MOST OF US TEND TO THINK OF CHURCHILL AS A WAR LEADER & POLITICIAN
I SUSPECT HE MAY BE UNDERESTIMATED AS A WRITER
"Every day you may make progress. Every step may be fruitful. Yet there will stretch out before you an ever-lengthening, ever-ascending, ever-improving path. You know you will never get to the end of the journey. But this, so far from discouraging, only adds to the joy and the glory of the climb. ('Painting as a Pastime', the Strand Magazine, December 1921)" -Winston Churchill
I tend to react with interest to any and all quotes to do with writing—and have been particularly taken with the above. It conveys virtually exactly what I feel, though in an even more positive way.
When I write about writing, I notice I tend to emphasize the struggle aspect rather more—and I frequently remark that “we writers live with failure.”
This isn’t because I don’t feel as positive about writing as Churchill felt about painting, but more that I empathize with all who struggle to fill a page—and prefer not to gloss over the difficulties. People who struggle like to feel that their efforts, fears, and frustrations, are understood and appreciated.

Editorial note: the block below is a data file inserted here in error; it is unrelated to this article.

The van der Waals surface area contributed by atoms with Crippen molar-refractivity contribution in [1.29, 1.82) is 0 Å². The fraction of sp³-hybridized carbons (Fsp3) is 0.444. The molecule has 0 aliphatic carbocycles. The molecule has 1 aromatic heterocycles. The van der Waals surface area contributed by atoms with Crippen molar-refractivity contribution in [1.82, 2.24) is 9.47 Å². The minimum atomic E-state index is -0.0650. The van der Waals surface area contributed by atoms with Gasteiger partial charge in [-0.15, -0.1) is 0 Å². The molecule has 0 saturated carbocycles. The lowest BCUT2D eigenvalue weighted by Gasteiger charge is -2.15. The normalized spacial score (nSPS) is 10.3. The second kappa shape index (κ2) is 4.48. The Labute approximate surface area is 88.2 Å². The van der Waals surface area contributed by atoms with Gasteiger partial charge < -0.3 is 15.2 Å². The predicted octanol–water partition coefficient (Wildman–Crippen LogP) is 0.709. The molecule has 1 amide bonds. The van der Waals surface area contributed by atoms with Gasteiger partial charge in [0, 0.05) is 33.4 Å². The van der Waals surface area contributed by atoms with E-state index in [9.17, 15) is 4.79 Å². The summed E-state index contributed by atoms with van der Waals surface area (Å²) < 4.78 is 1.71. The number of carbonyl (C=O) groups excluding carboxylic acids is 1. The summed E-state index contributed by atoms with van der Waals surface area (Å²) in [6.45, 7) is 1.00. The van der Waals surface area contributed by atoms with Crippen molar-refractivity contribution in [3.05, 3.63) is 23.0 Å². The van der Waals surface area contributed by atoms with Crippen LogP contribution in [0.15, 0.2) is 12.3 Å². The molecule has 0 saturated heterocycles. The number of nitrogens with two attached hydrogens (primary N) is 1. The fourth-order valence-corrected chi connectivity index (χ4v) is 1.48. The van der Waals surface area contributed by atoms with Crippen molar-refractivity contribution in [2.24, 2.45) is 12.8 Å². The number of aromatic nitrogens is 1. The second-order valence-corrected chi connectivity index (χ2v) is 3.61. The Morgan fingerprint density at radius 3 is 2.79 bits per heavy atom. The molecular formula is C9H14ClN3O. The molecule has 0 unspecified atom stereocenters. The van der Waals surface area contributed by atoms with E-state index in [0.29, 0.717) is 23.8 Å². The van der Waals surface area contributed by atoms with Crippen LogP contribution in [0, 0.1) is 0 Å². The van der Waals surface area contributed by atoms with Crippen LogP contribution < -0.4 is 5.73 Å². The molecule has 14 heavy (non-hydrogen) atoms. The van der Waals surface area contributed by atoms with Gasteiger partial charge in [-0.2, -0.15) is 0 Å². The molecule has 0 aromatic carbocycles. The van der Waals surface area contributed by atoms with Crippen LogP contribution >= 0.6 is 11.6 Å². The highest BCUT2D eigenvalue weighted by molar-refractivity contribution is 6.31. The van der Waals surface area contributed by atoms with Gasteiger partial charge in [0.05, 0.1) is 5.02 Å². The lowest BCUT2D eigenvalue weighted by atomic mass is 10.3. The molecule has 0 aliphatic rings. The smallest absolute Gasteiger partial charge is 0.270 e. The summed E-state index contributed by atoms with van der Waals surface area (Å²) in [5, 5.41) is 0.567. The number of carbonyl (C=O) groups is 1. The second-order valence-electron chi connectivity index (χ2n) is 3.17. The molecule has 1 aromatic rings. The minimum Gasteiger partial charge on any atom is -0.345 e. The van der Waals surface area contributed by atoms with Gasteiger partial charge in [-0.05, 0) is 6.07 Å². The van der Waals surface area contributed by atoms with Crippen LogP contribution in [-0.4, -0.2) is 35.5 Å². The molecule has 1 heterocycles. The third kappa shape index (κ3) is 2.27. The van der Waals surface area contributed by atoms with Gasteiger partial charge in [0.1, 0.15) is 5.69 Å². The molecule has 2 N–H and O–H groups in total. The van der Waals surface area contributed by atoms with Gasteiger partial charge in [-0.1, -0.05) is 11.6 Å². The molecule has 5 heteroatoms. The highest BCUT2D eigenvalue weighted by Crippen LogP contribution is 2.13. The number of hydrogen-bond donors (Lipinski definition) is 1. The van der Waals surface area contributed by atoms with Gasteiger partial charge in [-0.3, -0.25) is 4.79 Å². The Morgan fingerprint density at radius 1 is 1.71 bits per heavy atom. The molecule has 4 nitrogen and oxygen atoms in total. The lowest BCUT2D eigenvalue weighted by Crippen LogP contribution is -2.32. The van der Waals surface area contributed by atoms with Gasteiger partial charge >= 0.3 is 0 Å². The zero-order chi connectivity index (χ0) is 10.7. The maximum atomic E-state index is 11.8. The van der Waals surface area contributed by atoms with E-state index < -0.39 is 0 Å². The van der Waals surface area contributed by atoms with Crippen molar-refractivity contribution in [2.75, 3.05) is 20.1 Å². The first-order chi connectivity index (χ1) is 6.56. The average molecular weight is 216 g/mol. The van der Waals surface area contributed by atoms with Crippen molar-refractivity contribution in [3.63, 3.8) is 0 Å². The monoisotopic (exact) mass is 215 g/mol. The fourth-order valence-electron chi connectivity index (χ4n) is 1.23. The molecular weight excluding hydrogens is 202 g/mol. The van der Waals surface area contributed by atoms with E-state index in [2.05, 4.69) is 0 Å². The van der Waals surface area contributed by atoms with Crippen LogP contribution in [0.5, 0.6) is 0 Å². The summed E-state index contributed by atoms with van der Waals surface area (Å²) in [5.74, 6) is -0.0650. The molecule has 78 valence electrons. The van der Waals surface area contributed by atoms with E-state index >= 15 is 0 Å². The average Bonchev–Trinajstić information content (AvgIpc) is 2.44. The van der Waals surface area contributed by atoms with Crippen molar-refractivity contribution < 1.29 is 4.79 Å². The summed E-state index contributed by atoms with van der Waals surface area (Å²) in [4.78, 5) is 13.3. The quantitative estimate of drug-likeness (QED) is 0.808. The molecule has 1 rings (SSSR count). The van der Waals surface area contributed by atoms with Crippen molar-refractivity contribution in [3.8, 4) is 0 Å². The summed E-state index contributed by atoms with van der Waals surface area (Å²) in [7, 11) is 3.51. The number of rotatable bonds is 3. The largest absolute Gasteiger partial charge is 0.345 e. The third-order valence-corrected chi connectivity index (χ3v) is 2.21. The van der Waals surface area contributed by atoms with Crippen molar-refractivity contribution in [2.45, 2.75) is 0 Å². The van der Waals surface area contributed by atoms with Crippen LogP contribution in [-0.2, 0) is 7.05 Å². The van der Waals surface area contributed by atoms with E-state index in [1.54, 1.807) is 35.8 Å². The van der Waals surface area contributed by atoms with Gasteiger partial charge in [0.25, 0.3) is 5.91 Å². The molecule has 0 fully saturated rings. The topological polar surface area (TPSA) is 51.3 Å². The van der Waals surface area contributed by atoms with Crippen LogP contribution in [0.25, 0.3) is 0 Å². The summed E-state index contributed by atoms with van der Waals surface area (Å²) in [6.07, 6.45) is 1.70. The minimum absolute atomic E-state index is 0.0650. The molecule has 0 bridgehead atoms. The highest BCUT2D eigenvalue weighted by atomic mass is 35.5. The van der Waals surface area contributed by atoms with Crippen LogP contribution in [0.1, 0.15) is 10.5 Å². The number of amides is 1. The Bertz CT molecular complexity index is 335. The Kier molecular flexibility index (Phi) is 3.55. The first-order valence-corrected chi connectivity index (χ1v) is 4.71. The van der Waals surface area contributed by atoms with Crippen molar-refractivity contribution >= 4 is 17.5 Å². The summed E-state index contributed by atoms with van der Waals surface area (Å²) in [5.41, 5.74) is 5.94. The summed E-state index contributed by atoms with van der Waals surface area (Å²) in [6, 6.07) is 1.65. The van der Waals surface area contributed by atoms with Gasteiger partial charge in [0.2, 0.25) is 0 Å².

We writers suffer, I’ll have you know—and should, of course, be admired accordingly! A vain plea since we mostly write alone and unseen—our efforts witnessed. Damn fools as we are, we even prefer it that way.
I also tend to add that, at least as far as I am concerned, I regard failure as a writer—by which I mean one’s failure to write quite as well as you would like (and not commercial failure) as more joyous than success in another field).
Generally speaking, you would think that success would be more satisfying than it is—and I have enjoyed a great deal of it at various times in various fields (as well as a more than an adequate share of failures) but the reality is that it is an ephemeral feeling—though invaluable as an incentive to try something even harder.
You would think, given the amount of time we writers invest in our craft, that we would get to know our limitations—and accept them.
I regard it as a particularly fine thing that we don’t.